Blog Post Banner There’s an AI for that transcribing text

Despite what you might have heard, there is progress being made on anything an AI can help with, including handwriting-to-text. In this blog post, we will cover just a few of the AI tools available for transcribing images of handwritten documents into text. The conversion can be done using digital images created by scanning or photographing handwritten documents.

Transcribing documents (or important parts of documents) is a thing that I always recommend. Reading a document is passive. The motion of writing or typing a document forces us to engage different parts of our brain with its content.

Even if a tool pulls the text out of an image, there is still work to be done in checking the accuracy and formatting the text.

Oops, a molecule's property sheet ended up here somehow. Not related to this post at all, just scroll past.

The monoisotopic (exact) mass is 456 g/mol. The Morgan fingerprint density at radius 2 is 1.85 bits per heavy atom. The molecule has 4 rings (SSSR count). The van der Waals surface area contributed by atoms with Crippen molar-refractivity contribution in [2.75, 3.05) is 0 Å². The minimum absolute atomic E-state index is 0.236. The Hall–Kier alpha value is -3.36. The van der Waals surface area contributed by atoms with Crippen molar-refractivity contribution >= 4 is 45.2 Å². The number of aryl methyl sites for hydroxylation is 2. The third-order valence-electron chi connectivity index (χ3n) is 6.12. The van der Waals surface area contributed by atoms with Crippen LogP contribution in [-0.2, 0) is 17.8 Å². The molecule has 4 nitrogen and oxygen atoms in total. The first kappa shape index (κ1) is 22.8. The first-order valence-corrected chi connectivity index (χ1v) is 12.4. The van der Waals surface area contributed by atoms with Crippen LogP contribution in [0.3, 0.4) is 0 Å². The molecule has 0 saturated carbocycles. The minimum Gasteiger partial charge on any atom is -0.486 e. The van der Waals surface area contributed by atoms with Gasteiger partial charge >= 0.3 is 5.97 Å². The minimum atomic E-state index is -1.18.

While this can be done with a pencil and piece of paper, I always write the transcription into a word processing document. A word processing document is easier to share and extract the key pieces of data. Be sure to store the original image and the transcription together on your computer. 

NOTE: Always consider any privacy concerns before uploading documents to a website. While the website may not store the image, it may be used to train the AI model. Anything uploaded to a website usually travels through several stops on its way through the internet to the website and back. 

NOTE: The results from these experiments are certainly influenced by the quality of material that is input. This means that your results may vary.

I am not affiliated with any of the products mentioned in this review.

Always check usage rights for what is generated by a tool.